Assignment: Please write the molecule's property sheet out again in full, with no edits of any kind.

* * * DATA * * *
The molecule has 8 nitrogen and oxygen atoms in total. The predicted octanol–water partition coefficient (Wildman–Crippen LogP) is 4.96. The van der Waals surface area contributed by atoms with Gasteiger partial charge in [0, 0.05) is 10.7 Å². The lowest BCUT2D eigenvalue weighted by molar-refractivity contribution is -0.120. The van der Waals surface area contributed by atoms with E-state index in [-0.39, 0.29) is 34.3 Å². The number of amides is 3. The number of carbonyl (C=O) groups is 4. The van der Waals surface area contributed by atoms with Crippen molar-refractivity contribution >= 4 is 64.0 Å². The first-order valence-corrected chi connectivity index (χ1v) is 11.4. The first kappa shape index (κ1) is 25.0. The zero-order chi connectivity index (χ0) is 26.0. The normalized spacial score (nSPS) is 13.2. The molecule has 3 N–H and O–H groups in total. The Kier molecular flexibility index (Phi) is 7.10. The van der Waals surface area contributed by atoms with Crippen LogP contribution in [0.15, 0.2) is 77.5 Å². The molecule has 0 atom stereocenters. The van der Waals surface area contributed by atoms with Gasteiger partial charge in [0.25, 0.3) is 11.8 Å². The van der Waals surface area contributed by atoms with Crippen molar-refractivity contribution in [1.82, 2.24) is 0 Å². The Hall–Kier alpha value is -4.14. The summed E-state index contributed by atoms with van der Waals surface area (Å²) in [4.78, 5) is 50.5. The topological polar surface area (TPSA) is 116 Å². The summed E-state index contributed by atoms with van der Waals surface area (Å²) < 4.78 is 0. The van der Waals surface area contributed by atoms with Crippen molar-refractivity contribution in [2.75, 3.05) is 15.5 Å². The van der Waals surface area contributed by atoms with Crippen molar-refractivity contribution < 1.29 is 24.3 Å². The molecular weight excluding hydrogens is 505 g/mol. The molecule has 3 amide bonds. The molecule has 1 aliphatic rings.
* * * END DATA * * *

The molecule has 8 nitrogen and oxygen atoms in total. The predicted octanol–water partition coefficient (Wildman–Crippen LogP) is 4.96. The van der Waals surface area contributed by atoms with Gasteiger partial charge in [0, 0.05) is 10.7 Å². The lowest BCUT2D eigenvalue weighted by molar-refractivity contribution is -0.120. The van der Waals surface area contributed by atoms with E-state index in [-0.39, 0.29) is 34.3 Å². The number of amides is 3. The number of carbonyl (C=O) groups is 4. The van der Waals surface area contributed by atoms with Crippen molar-refractivity contribution >= 4 is 64.0 Å². The first-order valence-corrected chi connectivity index (χ1v) is 11.4. The first kappa shape index (κ1) is 25.0. The zero-order chi connectivity index (χ0) is 26.0. The normalized spacial score (nSPS) is 13.2. The molecule has 3 N–H and O–H groups in total. The Kier molecular flexibility index (Phi) is 7.10. The van der Waals surface area contributed by atoms with Crippen LogP contribution in [0.15, 0.2) is 77.5 Å². The molecule has 0 atom stereocenters. The van der Waals surface area contributed by atoms with Gasteiger partial charge in [0.25, 0.3) is 11.8 Å². The van der Waals surface area contributed by atoms with Crippen molar-refractivity contribution in [1.82, 2.24) is 0 Å². The Hall–Kier alpha value is -4.14. The summed E-state index contributed by atoms with van der Waals surface area (Å²) in [4.78, 5) is 50.5. The topological polar surface area (TPSA) is 116 Å². The summed E-state index contributed by atoms with van der Waals surface area (Å²) < 4.78 is 0. The van der Waals surface area contributed by atoms with Crippen molar-refractivity contribution in [2.75, 3.05) is 15.5 Å². The van der Waals surface area contributed by atoms with Crippen molar-refractivity contribution < 1.29 is 24.3 Å². The molecular weight excluding hydrogens is 505 g/mol. The molecule has 3 amide bonds. The molecule has 1 aliphatic rings.